Chapman University, Fowler School of Law, professor Ronald D. Rotunda comments on the laws regulating the practice of law, and specifically, defining (or not defining) what the practice of law means. Rotunda argues that despite (or because of) the difficulty of defining the practice of law, computers and technology are advancing the practice of law and the work of lawyers.
George Washington law professor and economist Neil H. Buchanan warns of the false distinction between being racist and supporting racist policies. Buchanan points out racism is not limited to those marching with Nazis and Klansmen; to consistently support policies that invariably harm disadvantaged people is its own form of racism and is itself reproachable.
Marci A. Hamilton, a Fox Distinguished Scholar in the Fox Leadership Program at the University of Pennsylvania, discusses how missteps by the Trump Administration have offered the American people a refresher in basic concepts of U.S. government. Hamilton breaks down these various civics topics and explains how the actions of Donald Trump and his administration have returned subjects such as checks and balances, constitutional allocation of power, and impeachment to the forefront of minds in the American public.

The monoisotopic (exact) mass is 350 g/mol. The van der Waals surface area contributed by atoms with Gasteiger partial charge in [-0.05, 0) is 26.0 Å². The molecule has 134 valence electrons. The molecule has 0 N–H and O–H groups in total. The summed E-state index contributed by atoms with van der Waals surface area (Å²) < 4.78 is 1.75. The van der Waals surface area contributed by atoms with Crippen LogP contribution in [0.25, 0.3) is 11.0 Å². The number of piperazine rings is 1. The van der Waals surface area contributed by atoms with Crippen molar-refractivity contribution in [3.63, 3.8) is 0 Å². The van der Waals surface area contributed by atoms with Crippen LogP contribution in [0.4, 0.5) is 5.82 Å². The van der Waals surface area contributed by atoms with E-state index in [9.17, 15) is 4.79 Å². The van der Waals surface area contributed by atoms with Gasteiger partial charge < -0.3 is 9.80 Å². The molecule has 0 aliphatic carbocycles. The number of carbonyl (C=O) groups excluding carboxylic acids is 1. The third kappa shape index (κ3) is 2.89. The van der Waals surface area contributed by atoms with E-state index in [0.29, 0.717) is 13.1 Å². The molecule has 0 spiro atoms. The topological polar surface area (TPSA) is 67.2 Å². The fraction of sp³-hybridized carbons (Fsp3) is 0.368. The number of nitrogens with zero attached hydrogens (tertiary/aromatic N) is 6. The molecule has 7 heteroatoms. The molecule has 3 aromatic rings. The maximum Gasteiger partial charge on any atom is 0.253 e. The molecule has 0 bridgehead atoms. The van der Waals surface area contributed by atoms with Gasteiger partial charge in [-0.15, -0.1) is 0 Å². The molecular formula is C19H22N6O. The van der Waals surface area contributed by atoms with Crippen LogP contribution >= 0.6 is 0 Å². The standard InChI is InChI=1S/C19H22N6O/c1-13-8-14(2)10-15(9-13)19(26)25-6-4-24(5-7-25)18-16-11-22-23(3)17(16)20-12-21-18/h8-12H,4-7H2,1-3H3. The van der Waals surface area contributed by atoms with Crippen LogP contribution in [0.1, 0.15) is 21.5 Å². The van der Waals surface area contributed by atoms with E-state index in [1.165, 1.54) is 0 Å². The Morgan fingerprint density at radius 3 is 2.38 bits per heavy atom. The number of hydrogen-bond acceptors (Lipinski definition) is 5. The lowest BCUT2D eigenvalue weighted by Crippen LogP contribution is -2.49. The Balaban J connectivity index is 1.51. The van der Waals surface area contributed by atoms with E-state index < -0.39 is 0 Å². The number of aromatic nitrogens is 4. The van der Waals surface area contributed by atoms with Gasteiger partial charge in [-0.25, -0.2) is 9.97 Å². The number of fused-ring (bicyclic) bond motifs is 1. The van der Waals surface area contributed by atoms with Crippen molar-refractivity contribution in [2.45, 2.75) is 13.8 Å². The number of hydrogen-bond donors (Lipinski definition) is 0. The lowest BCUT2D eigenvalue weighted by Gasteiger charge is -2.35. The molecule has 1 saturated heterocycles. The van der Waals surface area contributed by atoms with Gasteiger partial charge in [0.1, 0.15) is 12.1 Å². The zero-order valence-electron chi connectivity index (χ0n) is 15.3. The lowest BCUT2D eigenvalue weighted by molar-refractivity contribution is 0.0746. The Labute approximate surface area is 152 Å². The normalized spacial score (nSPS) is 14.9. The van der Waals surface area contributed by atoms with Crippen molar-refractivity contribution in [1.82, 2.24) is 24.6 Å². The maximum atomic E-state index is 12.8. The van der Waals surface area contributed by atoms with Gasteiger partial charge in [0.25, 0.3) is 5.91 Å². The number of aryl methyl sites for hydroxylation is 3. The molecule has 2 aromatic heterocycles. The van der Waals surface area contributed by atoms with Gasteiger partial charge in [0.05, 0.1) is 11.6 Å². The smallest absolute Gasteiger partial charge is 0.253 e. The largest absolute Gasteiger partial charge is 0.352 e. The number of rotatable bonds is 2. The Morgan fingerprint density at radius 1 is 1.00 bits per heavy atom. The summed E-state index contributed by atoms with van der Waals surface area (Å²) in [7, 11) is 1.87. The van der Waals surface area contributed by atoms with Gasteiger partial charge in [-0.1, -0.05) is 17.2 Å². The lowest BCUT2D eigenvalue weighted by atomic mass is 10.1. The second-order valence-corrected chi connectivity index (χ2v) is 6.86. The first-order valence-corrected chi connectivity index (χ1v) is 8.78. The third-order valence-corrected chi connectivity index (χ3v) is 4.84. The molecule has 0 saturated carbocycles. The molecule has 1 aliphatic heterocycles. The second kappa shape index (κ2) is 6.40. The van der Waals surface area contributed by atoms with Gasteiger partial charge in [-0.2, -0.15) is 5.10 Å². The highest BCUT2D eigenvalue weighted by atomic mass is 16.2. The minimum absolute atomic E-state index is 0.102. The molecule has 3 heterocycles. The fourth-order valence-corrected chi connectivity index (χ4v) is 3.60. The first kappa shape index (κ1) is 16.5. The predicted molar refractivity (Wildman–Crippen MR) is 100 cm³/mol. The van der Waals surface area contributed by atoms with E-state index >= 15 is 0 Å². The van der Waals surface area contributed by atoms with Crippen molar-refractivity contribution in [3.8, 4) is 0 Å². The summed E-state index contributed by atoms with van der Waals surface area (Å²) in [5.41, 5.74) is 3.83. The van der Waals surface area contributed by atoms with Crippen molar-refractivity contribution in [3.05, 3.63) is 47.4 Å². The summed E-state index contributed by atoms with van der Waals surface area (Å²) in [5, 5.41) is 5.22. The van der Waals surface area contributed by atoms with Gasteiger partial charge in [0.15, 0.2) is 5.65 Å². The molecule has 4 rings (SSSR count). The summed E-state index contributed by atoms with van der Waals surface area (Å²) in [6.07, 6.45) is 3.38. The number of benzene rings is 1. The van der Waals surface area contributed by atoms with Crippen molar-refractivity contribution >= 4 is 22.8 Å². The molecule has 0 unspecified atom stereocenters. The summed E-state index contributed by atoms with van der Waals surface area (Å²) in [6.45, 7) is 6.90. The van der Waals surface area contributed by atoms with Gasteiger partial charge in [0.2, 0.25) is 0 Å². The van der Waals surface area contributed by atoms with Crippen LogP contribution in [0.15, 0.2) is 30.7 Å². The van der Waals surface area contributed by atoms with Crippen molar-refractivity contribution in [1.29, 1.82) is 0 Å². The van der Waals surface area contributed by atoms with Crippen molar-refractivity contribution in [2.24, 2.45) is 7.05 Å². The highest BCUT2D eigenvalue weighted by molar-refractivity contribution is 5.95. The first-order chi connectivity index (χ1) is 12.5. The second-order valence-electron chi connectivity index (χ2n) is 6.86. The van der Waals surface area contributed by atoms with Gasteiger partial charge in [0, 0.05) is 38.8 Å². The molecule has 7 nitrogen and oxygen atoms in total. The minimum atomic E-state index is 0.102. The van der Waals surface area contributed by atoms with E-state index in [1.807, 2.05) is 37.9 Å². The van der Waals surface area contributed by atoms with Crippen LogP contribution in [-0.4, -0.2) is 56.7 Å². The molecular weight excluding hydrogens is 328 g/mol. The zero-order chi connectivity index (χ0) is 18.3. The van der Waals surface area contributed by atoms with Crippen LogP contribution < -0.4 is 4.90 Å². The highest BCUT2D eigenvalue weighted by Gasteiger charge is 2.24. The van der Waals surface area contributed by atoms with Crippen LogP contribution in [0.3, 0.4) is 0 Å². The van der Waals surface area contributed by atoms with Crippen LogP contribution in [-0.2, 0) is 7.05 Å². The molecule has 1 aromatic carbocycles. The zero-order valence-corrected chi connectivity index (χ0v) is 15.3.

George Washington law professor and economist Neil H. Buchanan discusses recurring instances of dishonesty within America’s political parties, specifically among Republican politicians. Buchanan highlights several examples of Republican dishonesty and hypocrisy, and illustrates how Republicans’ claims are easy to dissect now that they are in control of a large portion of government.
Guest columnist Dean Falvy, a lecturer at the University of Washington School of Law and attorney with an international business practice, explains how Congress might be able to use the 25th Amendment to remove President Donald Trump. Falvy explains the difficulties in involuntarily removing a president under the 25th Amendment and describes how Congress might get around these difficulties.